Our cells love to lap up sugar from our blood, but as is often the case, too much of a good thing can cause problems. In people with diabetes, chronically high blood sugar can harm organs, including the heart. In an effort to combat this life-threatening problem, IRP researchers demonstrated in mice that activating a specific biological pathway in heart cells can reduce diabetes’ damaging effects on the vital organ.
Budding Scientists Showcase Research at Annual Event
Wednesday, May 25, 2022
Any scientist who wants to make game-changing discoveries has to start somewhere — even Albert Einstein worked in a patent office before landing his first job in academia. Through its Postbaccalaureate IRTA program, NIH hopes to give aspiring scientists more of a leg up than Einstein had by bringing them into IRP labs after they complete their undergraduate studies.
On April 26, 27, and 28, more than 900 recent college graduates participating in the program presented at this year’s virtual Postbac Poster Days. Read on to learn about a few of these young researchers and their contributions to the groundbreaking work being done at NIH.
Women Scientists Advisors Select Three Young Researchers for Recognition
Thursday, May 19, 2022
While women have now overtaken men in terms of admission and enrollment in undergraduate education, they remain underrepresented in the sciences. This includes at NIH, where 74 percent of senior investigators and 54 percent of tenure-track investigators are male, according to the most recent statistics available. Consequently, NIH is putting considerable effort into supporting women scientists at all stages of their careers.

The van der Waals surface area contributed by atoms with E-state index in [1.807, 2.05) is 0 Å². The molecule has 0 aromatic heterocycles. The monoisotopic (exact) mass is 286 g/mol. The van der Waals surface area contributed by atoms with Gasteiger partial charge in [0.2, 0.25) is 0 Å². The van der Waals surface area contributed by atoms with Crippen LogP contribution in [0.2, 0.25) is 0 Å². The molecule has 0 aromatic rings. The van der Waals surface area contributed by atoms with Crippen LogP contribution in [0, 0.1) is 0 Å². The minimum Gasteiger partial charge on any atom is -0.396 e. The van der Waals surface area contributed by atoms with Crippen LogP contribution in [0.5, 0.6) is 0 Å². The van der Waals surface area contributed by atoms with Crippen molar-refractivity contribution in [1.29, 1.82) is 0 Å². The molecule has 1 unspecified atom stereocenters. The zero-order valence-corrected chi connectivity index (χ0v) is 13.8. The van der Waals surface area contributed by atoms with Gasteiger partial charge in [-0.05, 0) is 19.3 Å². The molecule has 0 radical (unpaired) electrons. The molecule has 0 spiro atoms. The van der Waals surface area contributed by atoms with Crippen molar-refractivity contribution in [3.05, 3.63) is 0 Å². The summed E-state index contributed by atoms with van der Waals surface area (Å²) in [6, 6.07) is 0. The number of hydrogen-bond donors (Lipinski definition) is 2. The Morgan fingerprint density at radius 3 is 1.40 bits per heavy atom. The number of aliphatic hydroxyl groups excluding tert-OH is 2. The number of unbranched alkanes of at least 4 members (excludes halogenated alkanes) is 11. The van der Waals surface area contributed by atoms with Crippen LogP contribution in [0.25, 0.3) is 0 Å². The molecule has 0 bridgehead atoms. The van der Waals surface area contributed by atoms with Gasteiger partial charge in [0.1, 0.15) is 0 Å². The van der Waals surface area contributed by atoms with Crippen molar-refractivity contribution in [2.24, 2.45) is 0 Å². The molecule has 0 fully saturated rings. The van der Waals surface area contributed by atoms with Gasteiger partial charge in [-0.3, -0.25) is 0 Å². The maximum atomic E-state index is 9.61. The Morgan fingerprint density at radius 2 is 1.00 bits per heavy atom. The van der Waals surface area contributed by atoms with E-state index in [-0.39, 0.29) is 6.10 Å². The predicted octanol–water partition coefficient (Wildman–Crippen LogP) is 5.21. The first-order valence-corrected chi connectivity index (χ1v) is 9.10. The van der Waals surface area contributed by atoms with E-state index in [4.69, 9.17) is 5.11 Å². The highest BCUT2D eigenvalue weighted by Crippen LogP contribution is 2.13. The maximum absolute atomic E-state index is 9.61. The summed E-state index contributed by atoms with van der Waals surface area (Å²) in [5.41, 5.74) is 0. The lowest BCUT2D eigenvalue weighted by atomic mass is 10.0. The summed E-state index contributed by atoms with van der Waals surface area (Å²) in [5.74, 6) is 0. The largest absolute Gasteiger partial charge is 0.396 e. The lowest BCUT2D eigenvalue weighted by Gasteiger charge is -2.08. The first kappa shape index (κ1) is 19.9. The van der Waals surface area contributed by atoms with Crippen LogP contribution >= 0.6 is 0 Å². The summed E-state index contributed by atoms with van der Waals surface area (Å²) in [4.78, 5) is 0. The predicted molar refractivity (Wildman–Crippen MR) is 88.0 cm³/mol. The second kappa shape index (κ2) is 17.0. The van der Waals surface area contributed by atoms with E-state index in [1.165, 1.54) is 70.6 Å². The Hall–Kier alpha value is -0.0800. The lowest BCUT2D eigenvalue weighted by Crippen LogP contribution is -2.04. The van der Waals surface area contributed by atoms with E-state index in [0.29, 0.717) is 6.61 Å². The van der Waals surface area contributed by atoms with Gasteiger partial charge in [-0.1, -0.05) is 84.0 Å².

One NIH entity dedicated to this important work is the NIH Women Scientists Advisors (WSA), a group of women elected to represent the interests of women scientists in the IRP. Among its many initiatives, each year the WSA chooses several female postdoctoral fellows or graduate students in the IRP to receive the WSA Scholar Award in recognition of their outstanding scientific achievements. The awardees present their research at the annual WSA Scholars Symposium, which this year was held on April 25 and recognized young women leading efforts to better understand how disease-related genes evolved, an investigation of how a fatty liver can give rise to liver cancer, and the evaluation of a way to deliver gene therapy for a rare genetic disease. Read on to learn more about this year’s WSA Scholars and the impressive discoveries they have made during their time in the IRP.
Study Identifies Compounds That Could Aid Body’s Removal of Toxic Cancer Drugs